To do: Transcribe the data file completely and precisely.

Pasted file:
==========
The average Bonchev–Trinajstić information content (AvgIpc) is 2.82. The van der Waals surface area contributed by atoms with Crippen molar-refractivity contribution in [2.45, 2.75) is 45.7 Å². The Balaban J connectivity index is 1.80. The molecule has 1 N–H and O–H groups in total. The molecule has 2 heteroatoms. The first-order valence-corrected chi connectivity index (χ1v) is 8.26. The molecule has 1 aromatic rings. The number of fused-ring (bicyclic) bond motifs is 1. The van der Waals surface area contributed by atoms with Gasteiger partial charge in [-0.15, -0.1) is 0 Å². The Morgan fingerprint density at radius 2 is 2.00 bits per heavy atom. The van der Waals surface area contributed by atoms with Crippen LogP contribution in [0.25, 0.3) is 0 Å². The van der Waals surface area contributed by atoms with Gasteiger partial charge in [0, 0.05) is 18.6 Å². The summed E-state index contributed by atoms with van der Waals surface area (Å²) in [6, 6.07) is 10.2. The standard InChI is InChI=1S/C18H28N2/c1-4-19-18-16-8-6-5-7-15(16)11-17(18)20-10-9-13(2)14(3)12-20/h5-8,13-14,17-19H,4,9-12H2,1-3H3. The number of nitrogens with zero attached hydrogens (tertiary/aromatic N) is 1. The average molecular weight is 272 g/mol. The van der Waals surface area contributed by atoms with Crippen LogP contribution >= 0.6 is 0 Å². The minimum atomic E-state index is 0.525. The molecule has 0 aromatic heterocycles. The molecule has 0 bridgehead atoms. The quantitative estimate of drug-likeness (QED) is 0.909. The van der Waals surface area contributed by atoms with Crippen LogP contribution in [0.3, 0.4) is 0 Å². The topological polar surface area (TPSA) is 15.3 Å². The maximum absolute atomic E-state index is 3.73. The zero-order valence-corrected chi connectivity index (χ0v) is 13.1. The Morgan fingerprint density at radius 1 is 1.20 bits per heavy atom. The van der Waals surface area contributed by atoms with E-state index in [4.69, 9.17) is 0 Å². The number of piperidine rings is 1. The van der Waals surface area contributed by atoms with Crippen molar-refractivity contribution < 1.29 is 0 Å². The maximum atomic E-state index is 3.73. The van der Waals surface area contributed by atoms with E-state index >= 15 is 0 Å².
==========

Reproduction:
The average Bonchev–Trinajstić information content (AvgIpc) is 2.82. The van der Waals surface area contributed by atoms with Crippen molar-refractivity contribution in [2.45, 2.75) is 45.7 Å². The Balaban J connectivity index is 1.80. The molecule has 1 N–H and O–H groups in total. The molecule has 2 heteroatoms. The first-order valence-corrected chi connectivity index (χ1v) is 8.26. The molecule has 1 aromatic rings. The number of fused-ring (bicyclic) bond motifs is 1. The van der Waals surface area contributed by atoms with Gasteiger partial charge in [-0.15, -0.1) is 0 Å². The Morgan fingerprint density at radius 2 is 2.00 bits per heavy atom. The van der Waals surface area contributed by atoms with Crippen LogP contribution in [0.25, 0.3) is 0 Å². The van der Waals surface area contributed by atoms with Gasteiger partial charge in [0, 0.05) is 18.6 Å². The summed E-state index contributed by atoms with van der Waals surface area (Å²) in [6, 6.07) is 10.2. The standard InChI is InChI=1S/C18H28N2/c1-4-19-18-16-8-6-5-7-15(16)11-17(18)20-10-9-13(2)14(3)12-20/h5-8,13-14,17-19H,4,9-12H2,1-3H3. The number of nitrogens with zero attached hydrogens (tertiary/aromatic N) is 1. The average molecular weight is 272 g/mol. The van der Waals surface area contributed by atoms with Crippen LogP contribution >= 0.6 is 0 Å². The minimum atomic E-state index is 0.525. The molecule has 0 aromatic heterocycles. The molecule has 0 bridgehead atoms. The quantitative estimate of drug-likeness (QED) is 0.909. The van der Waals surface area contributed by atoms with Crippen LogP contribution in [0.3, 0.4) is 0 Å². The topological polar surface area (TPSA) is 15.3 Å². The maximum absolute atomic E-state index is 3.73. The zero-order valence-corrected chi connectivity index (χ0v) is 13.1. The Morgan fingerprint density at radius 1 is 1.20 bits per heavy atom. The van der Waals surface area contributed by atoms with E-state index in [4.69, 9.17) is 0 Å². The number of piperidine rings is 1. The van der Waals surface area contributed by atoms with Crippen molar-refractivity contribution < 1.29 is 0 Å². The maximum atomic E-state index is 3.73. The van der Waals surface area contributed by atoms with E-state index >= 15 is 0 Å².